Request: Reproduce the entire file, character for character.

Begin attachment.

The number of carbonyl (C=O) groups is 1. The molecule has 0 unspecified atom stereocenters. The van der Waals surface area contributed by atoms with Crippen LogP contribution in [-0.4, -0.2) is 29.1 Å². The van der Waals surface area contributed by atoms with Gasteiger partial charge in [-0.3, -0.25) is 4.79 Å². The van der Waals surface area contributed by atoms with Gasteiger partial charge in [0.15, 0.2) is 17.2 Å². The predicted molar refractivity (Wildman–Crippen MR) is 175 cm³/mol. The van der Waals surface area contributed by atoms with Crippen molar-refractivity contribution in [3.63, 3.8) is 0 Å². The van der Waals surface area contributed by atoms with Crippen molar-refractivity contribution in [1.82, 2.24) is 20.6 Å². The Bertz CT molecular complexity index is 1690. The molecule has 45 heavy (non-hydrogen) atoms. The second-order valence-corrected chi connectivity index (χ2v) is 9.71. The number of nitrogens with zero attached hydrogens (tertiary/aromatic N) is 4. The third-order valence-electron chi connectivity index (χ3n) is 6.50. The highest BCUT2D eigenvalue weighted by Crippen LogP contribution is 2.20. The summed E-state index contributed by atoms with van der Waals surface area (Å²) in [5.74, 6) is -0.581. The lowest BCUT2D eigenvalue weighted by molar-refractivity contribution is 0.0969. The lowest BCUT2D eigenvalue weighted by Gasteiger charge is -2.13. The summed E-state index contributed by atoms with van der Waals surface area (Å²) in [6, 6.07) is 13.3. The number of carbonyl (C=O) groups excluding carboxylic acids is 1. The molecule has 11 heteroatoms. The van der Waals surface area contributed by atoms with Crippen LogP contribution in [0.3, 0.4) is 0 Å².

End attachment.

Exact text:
The number of carbonyl (C=O) groups is 1. The molecule has 0 unspecified atom stereocenters. The van der Waals surface area contributed by atoms with Crippen LogP contribution in [-0.4, -0.2) is 29.1 Å². The van der Waals surface area contributed by atoms with Gasteiger partial charge in [-0.3, -0.25) is 4.79 Å². The van der Waals surface area contributed by atoms with Gasteiger partial charge in [0.15, 0.2) is 17.2 Å². The predicted molar refractivity (Wildman–Crippen MR) is 175 cm³/mol. The van der Waals surface area contributed by atoms with Crippen molar-refractivity contribution in [3.63, 3.8) is 0 Å². The van der Waals surface area contributed by atoms with Crippen molar-refractivity contribution in [1.82, 2.24) is 20.6 Å². The Bertz CT molecular complexity index is 1690. The molecule has 45 heavy (non-hydrogen) atoms. The second-order valence-corrected chi connectivity index (χ2v) is 9.71. The number of nitrogens with zero attached hydrogens (tertiary/aromatic N) is 4. The third-order valence-electron chi connectivity index (χ3n) is 6.50. The highest BCUT2D eigenvalue weighted by Crippen LogP contribution is 2.20. The summed E-state index contributed by atoms with van der Waals surface area (Å²) in [5.74, 6) is -0.581. The lowest BCUT2D eigenvalue weighted by molar-refractivity contribution is 0.0969. The lowest BCUT2D eigenvalue weighted by Gasteiger charge is -2.13. The summed E-state index contributed by atoms with van der Waals surface area (Å²) in [6, 6.07) is 13.3. The number of carbonyl (C=O) groups excluding carboxylic acids is 1. The molecule has 11 heteroatoms. The van der Waals surface area contributed by atoms with Crippen LogP contribution in [0.3, 0.4) is 0 Å².